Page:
Lummi, S’Klallam Nations In Court Over 30-year-long Dispute Over Fishing Territory – Indian Country Today

People who don’t have any experience with Tribes often think of the world of Native Americans as some kind of monolithic organization. I hear them say, “Oh the Indians take all the fish” or words to that affect. The story that is closer to the truth is illustrated quite well with this article. The Tribes are more like a coalition of peoples, and they have their own disputes, such as this one, over what constitutes the usual and accustomed locations that their ancestors fished. It’s not academic. There is real economic and cultural issues at stake, And to be clear, the Boldt Decision, which is the center of all this, gave the Tribes, all of them, 50% of the catch per season. Not every Tribe gets 50%, most get far less, but it’s up to the State, and representatives of all the Tribes to hash that out. Non Tribal sportsfishermen and commerical fishermen get to work with the State to determine how much we get of that remaining 50%.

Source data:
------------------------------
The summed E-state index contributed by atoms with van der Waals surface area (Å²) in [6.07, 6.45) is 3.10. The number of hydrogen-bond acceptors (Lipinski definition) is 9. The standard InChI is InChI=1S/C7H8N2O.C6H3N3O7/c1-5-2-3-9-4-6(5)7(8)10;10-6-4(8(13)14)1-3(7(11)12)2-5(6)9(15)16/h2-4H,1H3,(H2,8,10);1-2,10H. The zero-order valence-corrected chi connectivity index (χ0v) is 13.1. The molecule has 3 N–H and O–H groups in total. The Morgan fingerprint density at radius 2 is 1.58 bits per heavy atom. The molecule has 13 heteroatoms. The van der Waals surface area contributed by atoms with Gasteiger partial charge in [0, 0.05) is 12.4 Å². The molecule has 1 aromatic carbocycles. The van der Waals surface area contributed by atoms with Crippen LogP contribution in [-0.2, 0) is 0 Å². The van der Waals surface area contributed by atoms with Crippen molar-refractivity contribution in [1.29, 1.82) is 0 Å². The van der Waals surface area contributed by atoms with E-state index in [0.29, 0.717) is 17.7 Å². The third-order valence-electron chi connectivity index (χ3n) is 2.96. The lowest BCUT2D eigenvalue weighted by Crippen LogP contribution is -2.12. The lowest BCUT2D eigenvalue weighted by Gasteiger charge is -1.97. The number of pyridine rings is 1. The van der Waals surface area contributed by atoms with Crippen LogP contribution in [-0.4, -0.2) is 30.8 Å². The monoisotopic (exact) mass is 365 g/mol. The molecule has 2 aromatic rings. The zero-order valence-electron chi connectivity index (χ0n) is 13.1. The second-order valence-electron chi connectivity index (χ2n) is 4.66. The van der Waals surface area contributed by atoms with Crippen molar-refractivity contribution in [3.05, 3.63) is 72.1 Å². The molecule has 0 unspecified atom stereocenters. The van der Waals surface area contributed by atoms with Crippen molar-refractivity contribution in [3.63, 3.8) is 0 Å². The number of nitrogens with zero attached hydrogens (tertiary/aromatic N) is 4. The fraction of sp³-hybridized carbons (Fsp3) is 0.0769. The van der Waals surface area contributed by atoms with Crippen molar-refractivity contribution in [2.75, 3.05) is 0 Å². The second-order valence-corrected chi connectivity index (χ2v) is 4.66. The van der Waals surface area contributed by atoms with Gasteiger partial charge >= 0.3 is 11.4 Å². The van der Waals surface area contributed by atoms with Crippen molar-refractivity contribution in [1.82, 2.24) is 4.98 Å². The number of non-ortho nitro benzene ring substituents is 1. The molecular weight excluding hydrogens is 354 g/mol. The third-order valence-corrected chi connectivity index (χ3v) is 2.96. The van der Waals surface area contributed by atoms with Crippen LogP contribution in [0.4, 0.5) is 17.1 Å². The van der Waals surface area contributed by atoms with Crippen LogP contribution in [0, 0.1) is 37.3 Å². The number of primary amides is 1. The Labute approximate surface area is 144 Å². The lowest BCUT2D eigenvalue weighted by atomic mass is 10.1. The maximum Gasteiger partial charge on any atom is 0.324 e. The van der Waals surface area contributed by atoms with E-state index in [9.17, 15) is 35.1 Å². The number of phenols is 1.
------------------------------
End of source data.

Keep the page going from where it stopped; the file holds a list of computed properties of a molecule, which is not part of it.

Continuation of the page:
The Lummi and S’Klallams were among the Indigenous Peoples who fished a vast inland sea off northwest Washington, bounded by Haro Strait to the west, Rosario Strait to the east, Georgia Strait to the north, and the Strait of Juan de Fuca and Puget Sound to the south. In the middle are the San Juan Islands, which the Lummi believe is their place of origin. To the south is the Olympic Peninsula, the place of origin of the Elwha, Jamestown and Port Gamble S’Klallam peoples…. Both sides are in U.S. District Court, in their third decade of legal battles to determine who has the treaty right to fish those waters. District and appellate court decisions have seesawed in favor of the S’Klallams and the Lummi Nation. Richard Walker reports. (Indian Country Today)

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